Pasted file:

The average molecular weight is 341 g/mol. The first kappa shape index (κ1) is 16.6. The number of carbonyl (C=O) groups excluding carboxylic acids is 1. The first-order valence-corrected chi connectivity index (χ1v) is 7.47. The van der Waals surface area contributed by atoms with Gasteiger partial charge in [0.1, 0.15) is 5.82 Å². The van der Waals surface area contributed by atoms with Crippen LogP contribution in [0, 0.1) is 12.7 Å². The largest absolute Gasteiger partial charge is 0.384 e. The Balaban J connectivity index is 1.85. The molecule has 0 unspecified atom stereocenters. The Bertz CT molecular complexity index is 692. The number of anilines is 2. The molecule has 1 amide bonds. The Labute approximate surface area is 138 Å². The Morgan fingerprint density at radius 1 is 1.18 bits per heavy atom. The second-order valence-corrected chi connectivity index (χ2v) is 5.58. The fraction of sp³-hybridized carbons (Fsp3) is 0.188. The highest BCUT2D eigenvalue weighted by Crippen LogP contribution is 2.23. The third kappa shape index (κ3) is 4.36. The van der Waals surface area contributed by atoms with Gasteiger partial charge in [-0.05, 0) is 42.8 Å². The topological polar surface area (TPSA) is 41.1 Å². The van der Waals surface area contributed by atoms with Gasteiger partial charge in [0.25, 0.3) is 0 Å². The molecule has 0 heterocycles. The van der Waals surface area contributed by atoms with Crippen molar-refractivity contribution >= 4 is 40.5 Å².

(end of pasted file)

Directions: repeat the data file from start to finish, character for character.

The average molecular weight is 341 g/mol. The first kappa shape index (κ1) is 16.6. The number of carbonyl (C=O) groups excluding carboxylic acids is 1. The first-order valence-corrected chi connectivity index (χ1v) is 7.47. The van der Waals surface area contributed by atoms with Gasteiger partial charge in [0.1, 0.15) is 5.82 Å². The van der Waals surface area contributed by atoms with Crippen LogP contribution in [0, 0.1) is 12.7 Å². The largest absolute Gasteiger partial charge is 0.384 e. The Balaban J connectivity index is 1.85. The molecule has 0 unspecified atom stereocenters. The Bertz CT molecular complexity index is 692. The number of anilines is 2. The molecule has 1 amide bonds. The Labute approximate surface area is 138 Å². The Morgan fingerprint density at radius 1 is 1.18 bits per heavy atom. The second-order valence-corrected chi connectivity index (χ2v) is 5.58. The fraction of sp³-hybridized carbons (Fsp3) is 0.188. The highest BCUT2D eigenvalue weighted by Crippen LogP contribution is 2.23. The third kappa shape index (κ3) is 4.36. The van der Waals surface area contributed by atoms with Gasteiger partial charge in [-0.05, 0) is 42.8 Å². The topological polar surface area (TPSA) is 41.1 Å². The van der Waals surface area contributed by atoms with Gasteiger partial charge in [0.25, 0.3) is 0 Å². The molecule has 0 heterocycles. The van der Waals surface area contributed by atoms with Crippen molar-refractivity contribution >= 4 is 40.5 Å².